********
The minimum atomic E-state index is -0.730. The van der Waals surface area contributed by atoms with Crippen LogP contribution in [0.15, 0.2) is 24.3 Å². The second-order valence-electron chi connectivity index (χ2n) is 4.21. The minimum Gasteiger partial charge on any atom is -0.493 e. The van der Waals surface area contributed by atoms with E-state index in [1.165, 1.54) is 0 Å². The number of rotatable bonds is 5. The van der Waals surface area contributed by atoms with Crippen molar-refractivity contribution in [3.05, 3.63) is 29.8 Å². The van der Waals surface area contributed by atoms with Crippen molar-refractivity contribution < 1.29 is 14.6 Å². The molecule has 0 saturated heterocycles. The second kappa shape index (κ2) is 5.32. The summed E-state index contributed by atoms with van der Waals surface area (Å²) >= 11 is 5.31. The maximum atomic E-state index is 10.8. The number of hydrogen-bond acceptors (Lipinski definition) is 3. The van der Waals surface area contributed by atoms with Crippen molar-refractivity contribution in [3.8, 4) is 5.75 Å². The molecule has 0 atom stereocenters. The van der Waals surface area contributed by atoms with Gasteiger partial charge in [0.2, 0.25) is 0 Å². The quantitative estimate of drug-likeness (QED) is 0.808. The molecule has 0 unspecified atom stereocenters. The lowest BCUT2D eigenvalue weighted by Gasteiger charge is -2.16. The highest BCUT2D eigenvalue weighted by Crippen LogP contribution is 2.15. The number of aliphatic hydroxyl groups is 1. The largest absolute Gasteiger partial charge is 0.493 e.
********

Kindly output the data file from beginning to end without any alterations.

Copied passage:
The minimum atomic E-state index is -0.730. The van der Waals surface area contributed by atoms with Crippen LogP contribution in [0.15, 0.2) is 24.3 Å². The second-order valence-electron chi connectivity index (χ2n) is 4.21. The minimum Gasteiger partial charge on any atom is -0.493 e. The van der Waals surface area contributed by atoms with E-state index in [1.165, 1.54) is 0 Å². The number of rotatable bonds is 5. The van der Waals surface area contributed by atoms with Crippen molar-refractivity contribution in [3.05, 3.63) is 29.8 Å². The van der Waals surface area contributed by atoms with Crippen molar-refractivity contribution < 1.29 is 14.6 Å². The molecule has 0 saturated heterocycles. The second kappa shape index (κ2) is 5.32. The summed E-state index contributed by atoms with van der Waals surface area (Å²) >= 11 is 5.31. The maximum atomic E-state index is 10.8. The number of hydrogen-bond acceptors (Lipinski definition) is 3. The van der Waals surface area contributed by atoms with Crippen molar-refractivity contribution in [3.8, 4) is 5.75 Å². The molecule has 0 atom stereocenters. The van der Waals surface area contributed by atoms with Gasteiger partial charge in [0.2, 0.25) is 0 Å². The quantitative estimate of drug-likeness (QED) is 0.808. The molecule has 0 unspecified atom stereocenters. The lowest BCUT2D eigenvalue weighted by Gasteiger charge is -2.16. The highest BCUT2D eigenvalue weighted by Crippen LogP contribution is 2.15. The number of aliphatic hydroxyl groups is 1. The largest absolute Gasteiger partial charge is 0.493 e.